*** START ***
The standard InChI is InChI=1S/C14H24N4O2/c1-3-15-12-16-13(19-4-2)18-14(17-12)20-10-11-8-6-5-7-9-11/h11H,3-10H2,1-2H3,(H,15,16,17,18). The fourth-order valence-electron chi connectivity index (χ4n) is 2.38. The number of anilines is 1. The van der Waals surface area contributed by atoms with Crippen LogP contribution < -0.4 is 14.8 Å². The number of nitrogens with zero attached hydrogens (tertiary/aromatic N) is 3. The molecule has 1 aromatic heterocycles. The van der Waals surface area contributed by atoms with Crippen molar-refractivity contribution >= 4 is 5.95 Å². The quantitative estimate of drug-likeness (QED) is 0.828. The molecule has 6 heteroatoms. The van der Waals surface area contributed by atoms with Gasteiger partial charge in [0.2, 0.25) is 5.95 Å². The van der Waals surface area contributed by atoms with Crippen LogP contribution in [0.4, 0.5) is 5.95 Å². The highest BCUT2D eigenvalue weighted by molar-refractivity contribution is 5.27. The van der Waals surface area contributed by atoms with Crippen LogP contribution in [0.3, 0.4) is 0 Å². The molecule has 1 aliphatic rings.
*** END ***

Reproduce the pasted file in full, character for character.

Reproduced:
The standard InChI is InChI=1S/C14H24N4O2/c1-3-15-12-16-13(19-4-2)18-14(17-12)20-10-11-8-6-5-7-9-11/h11H,3-10H2,1-2H3,(H,15,16,17,18). The fourth-order valence-electron chi connectivity index (χ4n) is 2.38. The number of anilines is 1. The van der Waals surface area contributed by atoms with Crippen LogP contribution < -0.4 is 14.8 Å². The number of nitrogens with zero attached hydrogens (tertiary/aromatic N) is 3. The molecule has 1 aromatic heterocycles. The van der Waals surface area contributed by atoms with Crippen molar-refractivity contribution >= 4 is 5.95 Å². The quantitative estimate of drug-likeness (QED) is 0.828. The molecule has 6 heteroatoms. The van der Waals surface area contributed by atoms with Gasteiger partial charge in [0.2, 0.25) is 5.95 Å². The van der Waals surface area contributed by atoms with Crippen LogP contribution in [0.4, 0.5) is 5.95 Å². The highest BCUT2D eigenvalue weighted by molar-refractivity contribution is 5.27. The van der Waals surface area contributed by atoms with Crippen LogP contribution in [0.3, 0.4) is 0 Å². The molecule has 1 aliphatic rings.